Most of us have experienced the misery of working for a boss who intimidates employees while charming their superiors and customers. But it’s hard to figure out if you may be that kind of boss. You may think you are doing a good job, getting results by pushing people past their comfort zones, but what if they experience it as being afraid of you? To ensure your people don’t experience any unnecessary trepidation around you, start by reflecting on your behavior. Do you treat your team members with the courtesy you give to customers, or do you take them for granted? Then ask them open-ended questions about the company culture. You may say, “I’m interested in creating a team culture that’s free of fear. What advice do you have for me, and what have I been missing?” Check whether you are projecting your fears onto your team. Move from correcting activities to connecting ones. And show vulnerability: Let your team know when you have made a mistake.
Most of us have experienced the misery of working for a boss who intimidates employees while charming superiors and customers. But it’s hard to figure out if you may be that kind of boss. You might think you are doing a good job, getting results by pushing people past their comfort zones, but what if they experience it as being afraid of you?
How your employees feel about your style impacts business performance. According to a 2018 study, managing employees with pressure tactics resulted in more than a 90% increase in the predicted turnover of employees, while using more inspirational tactics was related to roughly a 68% decrease in likely turnover. And research shows that employees of toxic bosses engage in more counterproductive work behaviors as a form of retaliation against their colleagues and leaders.
As an executive coach, I work with clients who are dealing with intimidating bosses as well as those who exhibit negative tendencies themselves. Here are five ways to ensure that your employees don’t experience any unnecessary trepidation around you.
Assume they are afraid of you, and then reflect and observe. Given the power differential, asking employees if you make them anxious probably won’t yield the truth. Think about how you behave in various situations. Do you treat your employees with the courtesy you give to customers, or do you take them for granted? Do you go overboard with your tone and mannerisms when expressing dissatisfaction? In addition to looking at your behavior, observe your employees’. Do people withdraw or fail to make eye contact when around you? Do employees seem reluctant to present an opposing point of view?
Ask open-ended questions about team culture. Gather broader insight about how your employees see your team and feel about work. Ask them to describe a time in the last six to 12 months when they felt unable to express their ideas and a time when they felt free to do so. By asking “when” instead of “if” they felt a certain way, you will prompt them to scan their memories for real examples instead of simply saying no and forgoing the opportunity to share.
Check whether you are projecting your fears onto others. Many leaders cope with their fear of failure by pushing themselves and others harder, instilling the same fear in their teams. Consider a VP whom I coached in a global Fortune 100 company, whose staff walked on eggshells around him. An insatiable corrector of his employees’ work, he saw himself as a perfectionist and was proud of it. Recently promoted, he was experiencing the classic growing pains of becoming a more senior executive. Instead of reallocating his time to strategic concerns and empowering his team to handle tactical needs, he micromanaged, and readily admitted that he was projecting onto the group his worries about being able to personally deliver.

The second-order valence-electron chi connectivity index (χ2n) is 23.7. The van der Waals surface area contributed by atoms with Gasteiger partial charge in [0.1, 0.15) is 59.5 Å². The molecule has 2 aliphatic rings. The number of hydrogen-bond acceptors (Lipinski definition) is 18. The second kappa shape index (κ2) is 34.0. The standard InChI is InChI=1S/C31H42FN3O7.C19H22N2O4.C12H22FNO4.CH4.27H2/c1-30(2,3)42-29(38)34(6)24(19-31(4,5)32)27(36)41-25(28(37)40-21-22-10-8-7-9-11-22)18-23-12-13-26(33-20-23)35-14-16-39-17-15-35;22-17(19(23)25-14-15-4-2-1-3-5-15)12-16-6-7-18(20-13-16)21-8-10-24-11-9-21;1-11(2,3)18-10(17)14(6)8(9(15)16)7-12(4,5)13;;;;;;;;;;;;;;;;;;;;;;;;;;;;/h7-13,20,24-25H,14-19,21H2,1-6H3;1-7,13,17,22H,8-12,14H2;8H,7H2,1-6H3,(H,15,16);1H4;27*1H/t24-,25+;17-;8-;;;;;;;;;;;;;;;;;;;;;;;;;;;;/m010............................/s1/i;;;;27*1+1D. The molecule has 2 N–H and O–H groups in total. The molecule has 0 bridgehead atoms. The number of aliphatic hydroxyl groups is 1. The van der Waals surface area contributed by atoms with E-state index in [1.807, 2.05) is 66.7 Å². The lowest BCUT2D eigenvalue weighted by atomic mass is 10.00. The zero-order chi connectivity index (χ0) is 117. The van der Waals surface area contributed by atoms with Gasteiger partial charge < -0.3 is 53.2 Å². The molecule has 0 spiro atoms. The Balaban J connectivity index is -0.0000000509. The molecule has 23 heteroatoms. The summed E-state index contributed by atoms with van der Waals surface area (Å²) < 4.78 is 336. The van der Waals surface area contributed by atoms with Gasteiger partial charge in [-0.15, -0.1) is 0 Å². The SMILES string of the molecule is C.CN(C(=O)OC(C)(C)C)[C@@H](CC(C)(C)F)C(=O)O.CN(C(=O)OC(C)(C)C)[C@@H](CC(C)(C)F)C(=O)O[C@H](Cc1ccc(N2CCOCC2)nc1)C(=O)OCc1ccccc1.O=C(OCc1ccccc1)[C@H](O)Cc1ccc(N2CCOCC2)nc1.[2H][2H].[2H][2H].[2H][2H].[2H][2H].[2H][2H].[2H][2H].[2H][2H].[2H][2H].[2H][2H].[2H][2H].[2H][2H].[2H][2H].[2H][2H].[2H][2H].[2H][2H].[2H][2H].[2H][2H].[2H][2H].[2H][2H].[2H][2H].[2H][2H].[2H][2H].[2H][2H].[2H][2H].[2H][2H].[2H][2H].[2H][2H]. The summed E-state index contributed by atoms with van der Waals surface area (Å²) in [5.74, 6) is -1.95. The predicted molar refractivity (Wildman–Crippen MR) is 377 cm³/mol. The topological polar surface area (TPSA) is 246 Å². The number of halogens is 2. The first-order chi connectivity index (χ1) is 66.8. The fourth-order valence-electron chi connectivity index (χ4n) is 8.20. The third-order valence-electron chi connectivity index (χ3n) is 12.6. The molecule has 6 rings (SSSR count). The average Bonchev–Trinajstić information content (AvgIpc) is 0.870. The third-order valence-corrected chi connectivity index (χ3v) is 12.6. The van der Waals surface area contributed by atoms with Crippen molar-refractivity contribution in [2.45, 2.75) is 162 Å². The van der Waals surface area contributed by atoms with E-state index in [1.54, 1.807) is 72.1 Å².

Shift your ratio of connection and correction. Executives who connect rather than correct remove fear in the workplace, replacing it with meaningful dialogue that helps to co-create a shared definition of success. It doesn’t take a long time to shift away from the correction habit. Over the span of a month, a CEO whom I coached wrote three words in a journal every time he had the urge to correct a team member: “Connect with them.” He would then suspend his judgment and invite them to discuss a path forward. He would say, “I know I usually correct you before getting your perspective first, and I want to change that because I value your contribution. Let me also share why correcting this is important to me, so we’re on the same page and can decide a plan together.”
Show vulnerability. Leaders who create safe cultures welcome dissent from subordinates and concede power every once in a while in the service of increasing the team’s commitment. But this takes vulnerability. Consider whether you have ever, without a hint of frustration or defensiveness, allowed your employees to prove you wrong. If you haven’t, consider doing so, and don’t worry too much about whether it will make you look weak. Instead, remember the pratfall effect: Generally competent people are deemed to be more appealing when they make a mistake. And research shows that likability is a requisite for being seen as a successful leader.
Some bosses believe that being aggressive is the only way to get results, and there are times when that approach works. But when they manage with no awareness of employees’ experience, leaders stand to lose their key talent and invite more dysfunction into the workplace, which limits productivity. By better understanding how your people view your leadership style, you can make sure your behavior doesn’t cross the line between pushing them hard and pushing them away.